Alex Gibney isn't able to lighten the very heavy load of information covered throughout a broad timeline quite like he typically does. Nevertheless, CITIZEN K demands and commands attention all throughout and asks a very worthy question at the end
0.5 of 5 stars
Neoconservatives and neoliberals alike prove yet again that they are not above making alliances with murderers, thieves and gangsters if they believe it will help their geopolitical ambitions for global hegemony. This is political propaganda at its worst.
3 of 5 stars
Factually comprehensive but suffers from an over-idealisation of its subject
Directed by prolific Academy Award-winning documentarian Alex Gibney, Citizen K is a documentary about Russian oligarch/dissident Mikhail Khodorkovsky. However, it's far more concerned with painting Vladimir Putin as the big bad than it is with critiquing Khodorkovsky himself, who emerges as the default hero – if your villain is villainous enough, anyone who goes up against them, regardless of their own moral fibre, is going to look pretty good. Partly in service of this reading of history, although the film is undeniably informative in a factual sense, it suffers from an absence of any kind of psychological deep dive and gives Khodorkovsky more of a pass than seems appropriate.
In the confusion of a country transitioning to a capitalist system it didn't fully understand, Khodorkovsky, who opened one of Russia's first privately owned commercial banks in 1991, made millions from buying privatisation vouchers – free vouchers distributed to Russian citizens entitling them to shares in formerly state-owned assets. Later, he was involved in a "loans-for-shares" scheme, whereby some of the largest state-owned assets were leased through auctions for money lent by commercial banks. However, because the auctions were rigged and controlled by insiders with political connections, neither the loans nor the assets were to be returned. In this sense, the scheme was really a clandestine method of privatisation, but at exceptionally low prices. By 2003, Khodorkovsky had become the richest man in Russia, and in 2004, he was listed by Forbes as the 16th wealthiest person in the world, with an estimated personal fortune of $16 billion.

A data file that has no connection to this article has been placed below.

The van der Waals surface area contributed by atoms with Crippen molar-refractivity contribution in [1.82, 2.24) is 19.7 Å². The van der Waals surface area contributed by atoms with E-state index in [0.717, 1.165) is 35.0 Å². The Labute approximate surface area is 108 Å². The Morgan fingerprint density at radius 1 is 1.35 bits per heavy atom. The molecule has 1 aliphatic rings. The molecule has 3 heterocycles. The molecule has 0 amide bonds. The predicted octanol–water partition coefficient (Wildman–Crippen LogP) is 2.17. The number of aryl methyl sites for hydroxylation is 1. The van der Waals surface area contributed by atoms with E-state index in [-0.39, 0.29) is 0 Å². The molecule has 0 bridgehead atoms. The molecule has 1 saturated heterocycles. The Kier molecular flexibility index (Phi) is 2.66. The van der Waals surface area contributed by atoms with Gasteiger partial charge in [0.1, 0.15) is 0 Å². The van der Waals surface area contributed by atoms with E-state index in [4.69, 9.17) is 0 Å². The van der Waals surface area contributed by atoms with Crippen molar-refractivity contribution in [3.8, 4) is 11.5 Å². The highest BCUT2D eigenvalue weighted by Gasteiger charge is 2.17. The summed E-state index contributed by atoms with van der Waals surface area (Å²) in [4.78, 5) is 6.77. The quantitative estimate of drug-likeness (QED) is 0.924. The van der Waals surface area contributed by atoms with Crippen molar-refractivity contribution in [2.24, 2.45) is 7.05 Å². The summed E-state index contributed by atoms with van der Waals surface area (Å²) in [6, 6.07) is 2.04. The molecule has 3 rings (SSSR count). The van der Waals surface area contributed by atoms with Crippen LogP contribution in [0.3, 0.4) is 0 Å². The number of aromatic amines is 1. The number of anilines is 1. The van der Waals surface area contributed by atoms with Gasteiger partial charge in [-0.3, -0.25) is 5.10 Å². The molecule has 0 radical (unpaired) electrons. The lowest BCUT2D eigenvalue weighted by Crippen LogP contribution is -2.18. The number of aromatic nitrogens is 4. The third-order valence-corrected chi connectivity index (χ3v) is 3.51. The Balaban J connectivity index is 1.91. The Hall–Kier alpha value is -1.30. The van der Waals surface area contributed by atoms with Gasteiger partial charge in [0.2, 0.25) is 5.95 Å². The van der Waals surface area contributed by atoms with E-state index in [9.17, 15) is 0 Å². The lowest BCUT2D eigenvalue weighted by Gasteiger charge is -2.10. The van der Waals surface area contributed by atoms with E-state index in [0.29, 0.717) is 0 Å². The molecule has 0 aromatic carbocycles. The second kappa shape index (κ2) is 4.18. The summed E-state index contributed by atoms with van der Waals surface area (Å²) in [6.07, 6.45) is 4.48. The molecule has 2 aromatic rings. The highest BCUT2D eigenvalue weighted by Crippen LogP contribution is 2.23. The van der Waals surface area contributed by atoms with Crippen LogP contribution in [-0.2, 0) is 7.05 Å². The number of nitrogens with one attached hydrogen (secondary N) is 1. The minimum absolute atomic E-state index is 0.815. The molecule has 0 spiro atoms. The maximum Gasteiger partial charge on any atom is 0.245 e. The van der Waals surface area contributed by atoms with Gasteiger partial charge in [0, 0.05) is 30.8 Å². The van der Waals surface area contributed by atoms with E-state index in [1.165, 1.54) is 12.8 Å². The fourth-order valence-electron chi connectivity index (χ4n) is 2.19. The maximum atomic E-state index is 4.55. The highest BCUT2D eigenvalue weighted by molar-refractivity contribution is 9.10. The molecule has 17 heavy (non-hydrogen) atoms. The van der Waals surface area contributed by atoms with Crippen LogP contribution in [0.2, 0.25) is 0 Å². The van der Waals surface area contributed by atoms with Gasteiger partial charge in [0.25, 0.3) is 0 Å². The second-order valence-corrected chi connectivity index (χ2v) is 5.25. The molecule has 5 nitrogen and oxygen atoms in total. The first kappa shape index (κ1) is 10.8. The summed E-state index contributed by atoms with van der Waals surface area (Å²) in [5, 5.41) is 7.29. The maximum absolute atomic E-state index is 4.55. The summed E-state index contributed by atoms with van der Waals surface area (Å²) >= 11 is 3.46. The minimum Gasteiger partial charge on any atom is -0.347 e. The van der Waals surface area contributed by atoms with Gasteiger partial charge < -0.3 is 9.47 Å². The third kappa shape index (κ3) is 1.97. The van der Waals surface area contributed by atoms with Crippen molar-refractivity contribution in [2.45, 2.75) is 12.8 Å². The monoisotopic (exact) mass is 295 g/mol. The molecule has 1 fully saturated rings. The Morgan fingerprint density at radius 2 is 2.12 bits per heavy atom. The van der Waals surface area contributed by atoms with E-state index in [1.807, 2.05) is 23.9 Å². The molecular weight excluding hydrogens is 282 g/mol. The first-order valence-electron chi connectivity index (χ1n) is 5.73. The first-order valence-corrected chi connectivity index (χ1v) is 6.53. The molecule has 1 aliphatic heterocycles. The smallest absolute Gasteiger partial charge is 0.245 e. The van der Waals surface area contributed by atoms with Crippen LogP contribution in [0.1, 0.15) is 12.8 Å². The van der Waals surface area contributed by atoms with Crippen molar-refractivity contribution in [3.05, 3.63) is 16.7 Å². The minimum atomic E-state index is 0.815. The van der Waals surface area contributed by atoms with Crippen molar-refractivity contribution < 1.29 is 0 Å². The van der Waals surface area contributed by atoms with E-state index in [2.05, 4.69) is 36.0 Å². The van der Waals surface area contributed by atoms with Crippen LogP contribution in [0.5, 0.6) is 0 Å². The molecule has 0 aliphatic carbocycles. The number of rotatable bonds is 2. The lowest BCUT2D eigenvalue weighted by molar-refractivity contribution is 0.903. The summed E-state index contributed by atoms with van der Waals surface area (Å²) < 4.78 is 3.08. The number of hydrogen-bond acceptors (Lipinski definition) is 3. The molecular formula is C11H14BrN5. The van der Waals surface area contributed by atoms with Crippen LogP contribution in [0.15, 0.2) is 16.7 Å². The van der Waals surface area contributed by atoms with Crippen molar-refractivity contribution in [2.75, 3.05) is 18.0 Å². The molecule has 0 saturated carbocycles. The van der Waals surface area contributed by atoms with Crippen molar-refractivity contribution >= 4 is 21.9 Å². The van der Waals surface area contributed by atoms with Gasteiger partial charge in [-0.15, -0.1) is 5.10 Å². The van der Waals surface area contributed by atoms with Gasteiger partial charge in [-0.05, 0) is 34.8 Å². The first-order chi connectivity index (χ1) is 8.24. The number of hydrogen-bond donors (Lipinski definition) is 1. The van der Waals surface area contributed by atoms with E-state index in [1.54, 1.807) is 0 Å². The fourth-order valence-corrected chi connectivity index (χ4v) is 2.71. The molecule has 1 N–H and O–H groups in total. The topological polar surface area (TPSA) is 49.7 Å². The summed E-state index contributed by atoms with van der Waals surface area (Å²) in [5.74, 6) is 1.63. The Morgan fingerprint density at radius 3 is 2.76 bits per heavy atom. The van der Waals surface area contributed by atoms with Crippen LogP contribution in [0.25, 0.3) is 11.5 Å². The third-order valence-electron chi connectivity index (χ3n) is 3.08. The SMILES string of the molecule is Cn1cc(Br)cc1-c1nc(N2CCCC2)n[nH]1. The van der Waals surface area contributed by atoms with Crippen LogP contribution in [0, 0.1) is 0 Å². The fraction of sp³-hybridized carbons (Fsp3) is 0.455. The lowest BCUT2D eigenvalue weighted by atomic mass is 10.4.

In February 2003, at a televised conference on corruption, Khodorkovsky accused Putin's government of accepting bribes. In October, he was arrested and charged with tax evasion. In 2004-2005, in a blatant show-trial, he was found guilty and sentenced to nine years. In 2010, while still incarcerated, he was charged with stealing 350 million tons of his own oil and his sentence was extended to 2017. He was unexpectedly pardoned in 2013, possibly because of international pressure, and moved to Switzerland. By now, his personal wealth had dropped to $100–250 million. In 2014, he launched Open Russia, an advocacy group championing democracy and human rights, and calling for reforms to Russian civil society. In 2015, a Russian court issued an international arrest warrant, charging Khodorkovsky with ordering the 1998 murder of Vladimir Petukhov, the mayor of Nefteyugansk, who had clashed with Khodorkovsky over local taxation issues. He currently lives in London, and will be arrested if he returns to Russia.
Although the film doesn't technically absolve Khodorkovsky of his questionable behaviour, it is disappointingly uncritical. For example, the murder of Petukhov is a major part of his story and the main reason he can't return to Russia, but Gibney and editor Michael J. Palmer skim by it in a minute or two. And whilst they do feature some material on the (a)morality of the loans-for-shares scheme, there's virtually nothing on how Khodorkovsky essentially scammed poor people into selling their privatisation vouchers, exploiting their ignorance of capitalism to line his own pockets. Gibney is far more focused on proving Putin's nefariousness than examining Khodorkovsky's imperfections, focusing on his latter-day dissident activities rather than his early capitalistic ruthlessness.
As this might suggest, one of the most significant problems is that Gibney is unable to strike a balance between championing Khodorkovsky the symbol of anti-Putin resistance and interrogating Khodorkovsky the man. In reaching for a grand political sweep and focusing on decades-spanning geopolitics, Gibney misses the opportunity to make a more intimate documentary about a fascinatingly contradictory individual. Indeed, had he given more time over to the mistakes of Khodorkovsky's past, it would have made for a considerably more compelling narrative, investing his later attempts to right some of the wrongs he has done to the country with considerably more gravitas and pathos.
Ultimately, Citizen K is an average documentary that provides an admittedly accessible overview of post-Soviet Russian politics, but which is unsatisfying as a portrait of its ostensible subject. This is an unscrupulous billionaire who mistakenly believed himself untouchable, who only learned humility in his nine years of incarceration; the one-time richest man in Russia who became one of the most outspoken critics of the president he helped to install. There's inherently great drama there, with an inbuilt character arc that any screenwriter would kill to come up with. Unfortunately, that's not Gibney's focus, and ultimately, his Khodorkovsky is an abstract symbol of an ideal, one that is far less interesting than a flesh and blood man with ideals.